Service children and young people

If your parent(s) or carer(s) is serving as a Regular or Reservist in the UK Armed Forces or has done so in the past, your experience of applying to higher education may be different to students from a non-service background. For example, you may have moved schools more often than most students, or you may have felt unable to participate in extra-curricular activities.
Universities and colleges understand that service children may experience disruption to their education, or may have been restricted in their course choices. They’re also aware that young people can face additional challenges when a parent or carer is deployed. They are keen to know about your circumstances because it allows them to consider your academic achievements in context. If you feel you have missed any skills or knowledge, they may be able to help through workshops or summer schools. You could also investigate MOOCs to help you prepare for your course, such as the Preparing for University course.
But, universities and colleges aren’t only interested in your results. Service children often develop highly valued, unique skills and strengths as a result of their circumstances, such as being an independent learner or being able to adapt to different situations quickly. The Service Children’s Progression (SCiP) Alliance has worked with UCAS to develop guidance for service children applying to university – including advice on how to complete your personal statement to showcase these strengths.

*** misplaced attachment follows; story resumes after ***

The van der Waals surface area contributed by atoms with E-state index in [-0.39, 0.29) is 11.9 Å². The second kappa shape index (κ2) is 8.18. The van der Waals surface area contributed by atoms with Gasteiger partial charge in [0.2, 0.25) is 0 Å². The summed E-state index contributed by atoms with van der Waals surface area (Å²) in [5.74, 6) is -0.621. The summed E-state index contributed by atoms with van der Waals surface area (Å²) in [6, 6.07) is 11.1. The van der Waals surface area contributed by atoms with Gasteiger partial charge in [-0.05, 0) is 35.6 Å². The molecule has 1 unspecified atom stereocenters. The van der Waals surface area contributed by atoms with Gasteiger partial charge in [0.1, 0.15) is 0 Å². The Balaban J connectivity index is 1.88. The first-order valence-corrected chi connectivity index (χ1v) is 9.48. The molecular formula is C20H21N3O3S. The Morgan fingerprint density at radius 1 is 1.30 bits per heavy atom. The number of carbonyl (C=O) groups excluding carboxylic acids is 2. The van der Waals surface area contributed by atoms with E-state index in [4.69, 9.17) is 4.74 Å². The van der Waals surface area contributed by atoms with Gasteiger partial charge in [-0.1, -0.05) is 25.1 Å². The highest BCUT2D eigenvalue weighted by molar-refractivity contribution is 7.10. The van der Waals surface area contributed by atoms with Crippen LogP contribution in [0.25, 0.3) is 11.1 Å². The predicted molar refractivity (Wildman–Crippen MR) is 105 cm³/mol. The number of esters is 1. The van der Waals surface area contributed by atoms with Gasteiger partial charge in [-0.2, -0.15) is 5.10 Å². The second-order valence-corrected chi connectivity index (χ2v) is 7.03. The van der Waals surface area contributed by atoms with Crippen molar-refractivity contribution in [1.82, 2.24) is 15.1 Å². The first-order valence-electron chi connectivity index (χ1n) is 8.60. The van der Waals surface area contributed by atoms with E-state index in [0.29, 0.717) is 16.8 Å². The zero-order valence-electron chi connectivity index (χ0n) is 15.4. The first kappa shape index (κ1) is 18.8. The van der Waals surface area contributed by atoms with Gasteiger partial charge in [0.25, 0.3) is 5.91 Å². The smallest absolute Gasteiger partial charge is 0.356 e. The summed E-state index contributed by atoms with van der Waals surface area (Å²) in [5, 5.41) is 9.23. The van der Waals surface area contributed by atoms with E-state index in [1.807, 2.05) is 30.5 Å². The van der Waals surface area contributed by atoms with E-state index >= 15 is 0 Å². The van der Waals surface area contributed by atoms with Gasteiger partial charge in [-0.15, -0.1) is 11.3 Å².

Once you’re at university, you may be able to access additional support. This can include financial help, mentoring, and study support to help you fill any gaps in your learning. Before you apply, it’s a good idea to contact student support services at the university or college to check what help is available and to discuss your needs. 
Read more about the support available for children from Armed Forces families on the Service Children’s Progression Alliance (SCiP Alliance) website. 

Do you have any care responsibilities?
If you care for a family member, whether this is consistently or periodically (e.g. when a parent is deployed), many universities and colleges can offer additional support to help you succeed in your studies, and manage your care responsibilities.
Find out more about students with caring responsibilities.

Where can I get more information?